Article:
New police chief announced
July 10, 2017


Boardman Township Hall was full of police chiefs on Friday as neighboring communities helped welcome Boardman Township's next police chief. Trustees officially announced Todd D. Werth, who has been a Boardman resident for the past 19 years, as its new chief.

"Just being able to work in my community, I can't say how excited I am," Werth said.

Werth said when he got out of the Army he was looking for the best possible place to buy a home and raise a family. He said Boardman was a great choice.

Werth had served as an FBI agent since 1997. In 2009, he became the Cleveland FBI training coordinator and in 2013 took over the role of supervisory senior resident agent for the Bureau's Youngstown office, which covers the tri-county area. Werth manages and oversees sensitive investigations conducted in the areas of violent crime, drugs, gangs, organized crime, public corruption, white collar crime, domestic and international terrorism, and other violations of federal, state and local laws.

Werth was one of three finalists selected by trustees in an unusual turn of events.

"We interviewed 11 candidates," said Trustee Tom Costello. "Then we took a couple weeks to give serious thought to the matter. We each made our own independent recommendations for the final three. Amazingly, we had all selected the same three."

He said any of the three would have done a great job, but one had to be chosen and Werth seemed to be the right fit.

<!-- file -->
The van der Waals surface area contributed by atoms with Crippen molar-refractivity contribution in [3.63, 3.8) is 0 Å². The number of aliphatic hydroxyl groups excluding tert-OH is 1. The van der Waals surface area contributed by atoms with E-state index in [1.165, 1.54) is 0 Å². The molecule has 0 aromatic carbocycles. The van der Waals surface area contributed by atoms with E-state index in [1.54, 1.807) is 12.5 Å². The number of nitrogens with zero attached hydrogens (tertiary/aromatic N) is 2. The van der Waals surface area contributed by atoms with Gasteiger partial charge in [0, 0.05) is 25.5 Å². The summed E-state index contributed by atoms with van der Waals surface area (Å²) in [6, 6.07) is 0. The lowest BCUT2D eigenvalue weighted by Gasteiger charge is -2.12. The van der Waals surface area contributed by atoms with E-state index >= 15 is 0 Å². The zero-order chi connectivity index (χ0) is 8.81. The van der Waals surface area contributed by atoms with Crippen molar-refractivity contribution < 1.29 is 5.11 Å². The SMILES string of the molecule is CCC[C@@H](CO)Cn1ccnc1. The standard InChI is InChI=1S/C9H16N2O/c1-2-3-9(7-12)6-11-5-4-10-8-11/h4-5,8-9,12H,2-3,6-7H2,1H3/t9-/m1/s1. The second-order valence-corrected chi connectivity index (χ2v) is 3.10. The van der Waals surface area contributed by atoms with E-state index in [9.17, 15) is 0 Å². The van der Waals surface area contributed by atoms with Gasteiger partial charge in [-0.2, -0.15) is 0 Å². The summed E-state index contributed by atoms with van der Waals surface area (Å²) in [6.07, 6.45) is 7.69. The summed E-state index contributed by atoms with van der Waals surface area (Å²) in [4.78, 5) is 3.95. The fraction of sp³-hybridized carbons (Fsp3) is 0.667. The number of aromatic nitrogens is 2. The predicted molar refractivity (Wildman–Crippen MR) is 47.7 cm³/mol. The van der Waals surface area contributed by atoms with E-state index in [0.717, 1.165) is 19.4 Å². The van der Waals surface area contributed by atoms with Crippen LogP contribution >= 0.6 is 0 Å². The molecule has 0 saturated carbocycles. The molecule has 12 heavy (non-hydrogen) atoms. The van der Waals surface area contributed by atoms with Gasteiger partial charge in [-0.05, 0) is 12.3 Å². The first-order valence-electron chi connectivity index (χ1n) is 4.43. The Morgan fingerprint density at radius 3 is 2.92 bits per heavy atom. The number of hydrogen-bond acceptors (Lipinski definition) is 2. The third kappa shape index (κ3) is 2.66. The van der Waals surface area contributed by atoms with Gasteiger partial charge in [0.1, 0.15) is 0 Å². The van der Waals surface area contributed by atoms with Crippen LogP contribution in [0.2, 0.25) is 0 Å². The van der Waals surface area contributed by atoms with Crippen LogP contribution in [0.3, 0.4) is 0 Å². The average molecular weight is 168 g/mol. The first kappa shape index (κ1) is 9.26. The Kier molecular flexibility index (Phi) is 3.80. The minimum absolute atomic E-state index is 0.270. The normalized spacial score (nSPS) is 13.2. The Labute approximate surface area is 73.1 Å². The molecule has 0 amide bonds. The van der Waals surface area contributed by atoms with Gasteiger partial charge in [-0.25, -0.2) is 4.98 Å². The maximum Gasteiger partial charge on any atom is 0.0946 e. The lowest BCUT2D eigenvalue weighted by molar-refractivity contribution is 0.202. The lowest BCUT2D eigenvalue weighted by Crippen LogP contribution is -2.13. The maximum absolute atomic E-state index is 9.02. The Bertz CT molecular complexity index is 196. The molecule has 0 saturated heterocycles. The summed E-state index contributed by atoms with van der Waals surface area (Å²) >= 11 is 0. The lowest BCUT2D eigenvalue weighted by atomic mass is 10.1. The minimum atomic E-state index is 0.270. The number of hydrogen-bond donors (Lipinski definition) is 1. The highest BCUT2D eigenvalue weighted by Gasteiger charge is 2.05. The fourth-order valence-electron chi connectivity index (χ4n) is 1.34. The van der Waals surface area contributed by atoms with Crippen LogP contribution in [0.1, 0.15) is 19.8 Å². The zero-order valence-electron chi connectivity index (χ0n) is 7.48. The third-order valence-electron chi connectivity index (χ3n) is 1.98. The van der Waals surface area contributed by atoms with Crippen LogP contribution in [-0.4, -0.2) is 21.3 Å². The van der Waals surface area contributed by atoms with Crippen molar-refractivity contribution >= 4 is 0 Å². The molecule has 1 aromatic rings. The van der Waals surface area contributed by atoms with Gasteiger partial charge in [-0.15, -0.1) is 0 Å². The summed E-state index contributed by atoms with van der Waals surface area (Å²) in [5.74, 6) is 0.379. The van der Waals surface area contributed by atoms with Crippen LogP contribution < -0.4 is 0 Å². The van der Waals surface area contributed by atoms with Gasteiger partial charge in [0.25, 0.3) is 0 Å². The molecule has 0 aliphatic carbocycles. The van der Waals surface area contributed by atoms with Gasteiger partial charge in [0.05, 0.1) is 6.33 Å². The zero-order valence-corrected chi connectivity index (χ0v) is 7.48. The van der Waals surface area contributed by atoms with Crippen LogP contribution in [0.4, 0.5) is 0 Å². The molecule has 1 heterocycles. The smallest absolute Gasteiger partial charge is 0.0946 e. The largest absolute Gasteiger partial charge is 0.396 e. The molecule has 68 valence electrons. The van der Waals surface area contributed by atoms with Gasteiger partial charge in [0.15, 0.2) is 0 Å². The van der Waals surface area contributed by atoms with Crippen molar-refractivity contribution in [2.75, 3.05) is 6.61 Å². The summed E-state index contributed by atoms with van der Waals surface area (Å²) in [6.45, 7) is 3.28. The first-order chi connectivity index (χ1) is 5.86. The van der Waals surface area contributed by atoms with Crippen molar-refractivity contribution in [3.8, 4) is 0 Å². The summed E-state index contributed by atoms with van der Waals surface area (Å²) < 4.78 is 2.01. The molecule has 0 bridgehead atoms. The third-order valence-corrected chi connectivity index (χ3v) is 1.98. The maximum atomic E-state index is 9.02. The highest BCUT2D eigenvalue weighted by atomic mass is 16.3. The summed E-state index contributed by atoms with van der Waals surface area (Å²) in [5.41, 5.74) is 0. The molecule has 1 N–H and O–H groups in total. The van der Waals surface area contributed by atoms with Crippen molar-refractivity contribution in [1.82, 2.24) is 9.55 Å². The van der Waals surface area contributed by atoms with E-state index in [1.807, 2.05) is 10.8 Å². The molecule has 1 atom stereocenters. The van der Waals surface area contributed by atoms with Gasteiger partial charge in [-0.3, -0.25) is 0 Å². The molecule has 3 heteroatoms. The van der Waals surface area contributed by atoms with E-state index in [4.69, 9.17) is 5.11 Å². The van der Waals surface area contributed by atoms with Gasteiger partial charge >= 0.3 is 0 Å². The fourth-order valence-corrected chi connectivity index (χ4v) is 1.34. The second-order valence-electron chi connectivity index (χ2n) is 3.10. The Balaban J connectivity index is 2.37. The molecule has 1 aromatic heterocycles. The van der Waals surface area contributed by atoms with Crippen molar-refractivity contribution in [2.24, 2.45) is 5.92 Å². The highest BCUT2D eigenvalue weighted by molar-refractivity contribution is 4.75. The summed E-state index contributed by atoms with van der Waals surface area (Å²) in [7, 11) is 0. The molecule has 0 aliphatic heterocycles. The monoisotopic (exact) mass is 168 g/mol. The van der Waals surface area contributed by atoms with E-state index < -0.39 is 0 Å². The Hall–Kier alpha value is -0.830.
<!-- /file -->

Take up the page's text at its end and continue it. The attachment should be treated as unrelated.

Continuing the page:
"Jack Nichols was the template and whoever we chose had some pretty big shoes to fill," said Trustee Brad Calhoun.

Werth agreed with Calhoun and admitted the Boardman Department is running very efficiently.

"The biggest [immediate] challenge I see is coming into a successful department," he said. "How do I continue that?"

Other focus areas for Werth include the opioid epidemic in the community and schools. He believes continued education, care and enforcement will help get it under control.

As for working with neighboring communities, Werth is already familiar with neighboring townships.

"I feel I have already been a part of local law enforcement," he said. "I have worked cases with local law enforcement and we have two Boardman officers on our FBI Task Force. This should be an easy transition, plus it will be a two-stop sign drive to work now."

Werth will be taking over the position from retiring Chief Jack Nichols in January. In his role with the FBI, he is already a member of the Mahoning Valley Chiefs of Police Association, Ohio Association of Chiefs of Police, International Association of Chiefs of Police and the Crime Clinic of Greater Youngstown. He is the recipient of the FBI Director's High Impact Leadership Award and the FBI Master Instructor Award.


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